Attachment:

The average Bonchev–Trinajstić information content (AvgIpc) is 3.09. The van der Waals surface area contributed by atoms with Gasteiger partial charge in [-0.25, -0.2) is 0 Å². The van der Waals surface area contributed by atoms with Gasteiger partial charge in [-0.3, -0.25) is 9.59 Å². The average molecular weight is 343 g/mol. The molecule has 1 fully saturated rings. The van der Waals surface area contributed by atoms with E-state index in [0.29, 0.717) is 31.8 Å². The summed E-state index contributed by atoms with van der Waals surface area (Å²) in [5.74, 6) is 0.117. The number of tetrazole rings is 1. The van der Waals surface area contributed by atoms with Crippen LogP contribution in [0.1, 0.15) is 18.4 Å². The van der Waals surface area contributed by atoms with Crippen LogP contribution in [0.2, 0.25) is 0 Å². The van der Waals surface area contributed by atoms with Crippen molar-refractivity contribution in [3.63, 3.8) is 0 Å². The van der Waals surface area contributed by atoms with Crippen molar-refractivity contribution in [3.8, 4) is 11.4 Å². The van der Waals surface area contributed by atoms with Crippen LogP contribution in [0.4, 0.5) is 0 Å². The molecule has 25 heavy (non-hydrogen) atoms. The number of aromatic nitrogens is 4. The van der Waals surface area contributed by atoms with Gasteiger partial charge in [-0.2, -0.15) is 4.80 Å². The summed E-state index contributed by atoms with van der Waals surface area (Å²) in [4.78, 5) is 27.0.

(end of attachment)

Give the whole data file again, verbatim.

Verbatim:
The average Bonchev–Trinajstić information content (AvgIpc) is 3.09. The van der Waals surface area contributed by atoms with Gasteiger partial charge in [-0.25, -0.2) is 0 Å². The van der Waals surface area contributed by atoms with Gasteiger partial charge in [-0.3, -0.25) is 9.59 Å². The average molecular weight is 343 g/mol. The molecule has 1 fully saturated rings. The van der Waals surface area contributed by atoms with E-state index in [0.29, 0.717) is 31.8 Å². The summed E-state index contributed by atoms with van der Waals surface area (Å²) in [5.74, 6) is 0.117. The number of tetrazole rings is 1. The van der Waals surface area contributed by atoms with Crippen LogP contribution in [0.1, 0.15) is 18.4 Å². The van der Waals surface area contributed by atoms with Crippen LogP contribution in [0.2, 0.25) is 0 Å². The van der Waals surface area contributed by atoms with Crippen molar-refractivity contribution in [3.63, 3.8) is 0 Å². The van der Waals surface area contributed by atoms with Crippen molar-refractivity contribution in [3.8, 4) is 11.4 Å². The van der Waals surface area contributed by atoms with Crippen LogP contribution in [0.4, 0.5) is 0 Å². The molecule has 25 heavy (non-hydrogen) atoms. The number of aromatic nitrogens is 4. The van der Waals surface area contributed by atoms with Gasteiger partial charge in [-0.2, -0.15) is 4.80 Å². The summed E-state index contributed by atoms with van der Waals surface area (Å²) in [4.78, 5) is 27.0.